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    stromboli's Avatar
    stromboli Posts: 1, Reputation: 1
    New Member

    Apr 4, 2008, 02:55 PM
    home inspection reports
    I have recently entered into agreement to buy a home. It is a ranch style, built in 1958 in the state of Delaware. The sale is contingent on a home inspection. The home was inspected last weekend and I was there with the person doing the inspection. There were about 30 to 40 items mentioned in his written report. The most important being loose tiles in the master bath shower, electric wiring not mounted but rather laying around in a crawl space area, electrical work that was done but not checked by a licenced electrician, and most important, a sagging , bouncing floor. More than 2/3 of the home is built over a crawl space and spans greater than 15' using 2x8 lumber. In addition, owners of the home had been venting there clothes dryer in the poorly vented area for at least 30 years. The crawl space is just loaded with clothes lint. The real estate agents involved in this are telling me I am just making a big deal out of nothing. They say lots of homes in the state of Delaware were constructed this way.. and it is not unusual for people to vent there clothes dryers into crawl space areas. This problem was noted not by me but by the home inspector. He detailed it in his report , and then told the realtor at the time of the inspection that the home was basically fine and that there were no "deal breaker problems" in the home?. Am I within my rights to insist that the floor sag/bouncing problem reported by the home inspection be corrected or else I don't buy the house ?
    the home price is $400,000.00 and for what I am paying I think that the house should be right... can you help me, please.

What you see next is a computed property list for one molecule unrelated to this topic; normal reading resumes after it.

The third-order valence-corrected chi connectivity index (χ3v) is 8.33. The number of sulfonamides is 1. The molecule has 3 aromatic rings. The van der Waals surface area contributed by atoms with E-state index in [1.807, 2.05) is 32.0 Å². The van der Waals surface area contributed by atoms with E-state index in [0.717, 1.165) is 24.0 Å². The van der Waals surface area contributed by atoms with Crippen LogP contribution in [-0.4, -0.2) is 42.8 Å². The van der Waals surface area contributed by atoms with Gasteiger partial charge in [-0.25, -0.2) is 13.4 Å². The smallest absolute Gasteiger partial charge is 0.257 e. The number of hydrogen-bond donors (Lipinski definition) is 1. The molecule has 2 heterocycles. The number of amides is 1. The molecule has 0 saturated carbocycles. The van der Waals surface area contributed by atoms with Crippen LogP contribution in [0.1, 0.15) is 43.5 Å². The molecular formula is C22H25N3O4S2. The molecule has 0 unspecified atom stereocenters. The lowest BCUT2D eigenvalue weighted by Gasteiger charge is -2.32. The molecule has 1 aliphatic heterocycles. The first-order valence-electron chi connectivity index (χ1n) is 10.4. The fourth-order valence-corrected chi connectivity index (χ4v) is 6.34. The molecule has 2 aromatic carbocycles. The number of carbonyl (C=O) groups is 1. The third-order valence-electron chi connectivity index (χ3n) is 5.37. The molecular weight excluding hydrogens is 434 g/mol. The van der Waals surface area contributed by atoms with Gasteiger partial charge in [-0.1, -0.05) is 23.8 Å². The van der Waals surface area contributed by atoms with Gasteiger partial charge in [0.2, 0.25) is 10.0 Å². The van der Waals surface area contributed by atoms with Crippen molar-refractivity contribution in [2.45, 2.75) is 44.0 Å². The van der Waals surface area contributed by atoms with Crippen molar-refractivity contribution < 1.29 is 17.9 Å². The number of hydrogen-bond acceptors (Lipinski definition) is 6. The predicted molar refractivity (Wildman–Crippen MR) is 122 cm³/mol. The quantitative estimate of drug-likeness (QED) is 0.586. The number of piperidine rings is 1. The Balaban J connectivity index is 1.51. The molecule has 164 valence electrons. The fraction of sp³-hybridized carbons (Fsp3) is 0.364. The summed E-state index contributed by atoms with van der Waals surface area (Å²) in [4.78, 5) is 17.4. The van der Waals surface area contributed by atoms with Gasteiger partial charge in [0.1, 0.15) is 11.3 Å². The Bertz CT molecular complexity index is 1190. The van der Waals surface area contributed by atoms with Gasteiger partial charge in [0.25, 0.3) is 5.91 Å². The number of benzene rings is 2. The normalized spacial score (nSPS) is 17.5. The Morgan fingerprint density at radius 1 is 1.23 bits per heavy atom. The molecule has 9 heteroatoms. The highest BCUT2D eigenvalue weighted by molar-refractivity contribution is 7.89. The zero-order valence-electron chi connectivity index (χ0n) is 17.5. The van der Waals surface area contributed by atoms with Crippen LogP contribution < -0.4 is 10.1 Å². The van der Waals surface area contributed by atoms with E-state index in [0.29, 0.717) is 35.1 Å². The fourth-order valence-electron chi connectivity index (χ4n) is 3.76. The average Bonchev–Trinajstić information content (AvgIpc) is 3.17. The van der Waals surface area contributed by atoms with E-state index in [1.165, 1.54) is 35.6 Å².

LisaB4657's Avatar
    LisaB4657 Posts: 3,662, Reputation: 534

    Apr 4, 2008, 03:11 PM
    People tend to forget the purpose of home inspections. You will have to carefully read your contract, but most likely it provides that the inspection must show that the house is structurally sound and that all major systems are in working order. That means that the house doesn't have to be "right". It just has to be sound and everything has to be working.

    Of course the electrical issues have to be corrected. Most likely the wiring does not conform to building codes and I'm sure the contract requires that the house will be in accordance with all codes and laws. So I would insist that the wiring be repaired by a licensed electrician.

    You could also make an issue of the loose tiles but all the seller has to do is glue them down. As long as they're sticking on the day of closing then the seller has complied and you can't hold him responsible for it if they come off after the closing.

    As for the floor sagging and bouncing, if you want to push that issue you will have to find an expert who will say that this threatens the structural integrity of the house. If the inspector didn't note that the structure is threatened then you're probably not going to have much luck there.
    Fr_Chuck's Avatar
    Fr_Chuck Posts: 81,301, Reputation: 7692

    Apr 4, 2008, 03:17 PM
    You can ask for some or all of the improvements to be made, you can merely ask for a lower price to make up for work that needs to be done.
    Or you can merely back out.

    But you now have to see if they will play ball or not, many sellers don't have the money to fix these things, and often can't lower the price,